A driver or a passenger? D421-caspase cleaved tau is associated with aggregated and insoluble tau
© Gibson et al; licensee BioMed Central Ltd. 2013
Published: 13 September 2013
Aggregation of tau is one of the main hallmarks of Alzheimer’s disease and other tauopathies. Normally tau regulates microtubule (MT) dynamics and hence axonal function but in AD hyperphosphorylated, misfolded and aggregated tau has reduced interaction with microtubules. There is growing evidence that the proteolytic processing of tau may play a crucial role in the aberrant change of tau conformation and its aggregation. rTg4510 mice express the human four-repeat tau gene lacking the amino-terminal sequence (0N4R) and with a P301L mutation. Between four and ten months of age the mice develop progressive tau pathology and eventually neuronal loss. The aim of this work was to investigate the importance of tau cleavage at D421, the cleavage epitope for caspase-3 and caspase-6, and its role in tau aggregation. We ran a longitudinal study to measure the level and distribution of D421-caspase cleaved tau in rTg4510 between two and eight months of age to determine whether there is a correlation between the cleavage of tau and its conformational change.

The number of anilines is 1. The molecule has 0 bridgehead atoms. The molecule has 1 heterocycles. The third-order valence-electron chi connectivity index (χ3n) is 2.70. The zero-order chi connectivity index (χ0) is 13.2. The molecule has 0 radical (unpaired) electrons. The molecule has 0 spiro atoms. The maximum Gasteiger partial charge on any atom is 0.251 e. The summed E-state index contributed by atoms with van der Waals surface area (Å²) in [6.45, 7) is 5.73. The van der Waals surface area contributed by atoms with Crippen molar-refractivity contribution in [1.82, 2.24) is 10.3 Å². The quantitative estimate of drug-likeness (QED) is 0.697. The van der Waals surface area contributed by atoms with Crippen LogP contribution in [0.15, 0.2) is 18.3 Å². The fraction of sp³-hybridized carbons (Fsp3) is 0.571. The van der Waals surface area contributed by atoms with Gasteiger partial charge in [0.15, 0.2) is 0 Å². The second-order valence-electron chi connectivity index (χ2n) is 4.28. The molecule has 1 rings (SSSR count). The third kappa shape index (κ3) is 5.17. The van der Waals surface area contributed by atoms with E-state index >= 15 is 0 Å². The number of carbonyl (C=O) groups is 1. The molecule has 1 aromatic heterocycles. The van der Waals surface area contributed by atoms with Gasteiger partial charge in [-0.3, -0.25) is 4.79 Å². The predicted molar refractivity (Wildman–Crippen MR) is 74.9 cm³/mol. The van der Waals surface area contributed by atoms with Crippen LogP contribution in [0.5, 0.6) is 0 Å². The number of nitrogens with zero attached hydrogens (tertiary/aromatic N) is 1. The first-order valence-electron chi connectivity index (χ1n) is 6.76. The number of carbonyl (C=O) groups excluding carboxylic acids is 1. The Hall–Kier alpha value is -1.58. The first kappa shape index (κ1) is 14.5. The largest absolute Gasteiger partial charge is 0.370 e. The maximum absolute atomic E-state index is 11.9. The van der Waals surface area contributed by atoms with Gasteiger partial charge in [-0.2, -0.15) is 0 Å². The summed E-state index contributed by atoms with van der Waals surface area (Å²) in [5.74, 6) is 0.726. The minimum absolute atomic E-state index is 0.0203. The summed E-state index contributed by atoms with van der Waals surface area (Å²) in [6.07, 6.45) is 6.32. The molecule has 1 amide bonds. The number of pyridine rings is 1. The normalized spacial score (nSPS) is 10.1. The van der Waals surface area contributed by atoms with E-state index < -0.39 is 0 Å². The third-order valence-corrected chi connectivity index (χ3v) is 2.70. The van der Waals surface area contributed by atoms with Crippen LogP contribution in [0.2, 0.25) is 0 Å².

Material and methods
Total tau and D421-caspase cleaved tau levels in the cortex and hippocampus in each age group were quantified using a panel of proprietary AlphaScreen assays and by standard IHC methods. Tau aggregation was assessed using high-speed centrifugation of brain homogenates.
The biochemical and immunohistochemical analyses of rTg4510 showed a time-dependent increase of caspase-cleaved tau at D421 in the cortex and hippocampus between four and eight months of age and importantly caspase-cleaved tau was shown to be associated with the insoluble fraction of tau. These changes are concomitant with progression of tau pathological changes previously observed in this model.
Caspase-cleaved tau at D421 is associated with aggregated and insoluble tau. Our findings contribute to the discussion on whether therapeutics aimed at inhibiting caspase-mediated tau cleavage could be beneficial in slowing cleavage and aggregation, and hence potentially inhibit the pathological cascade in Alzheimer’s disease.
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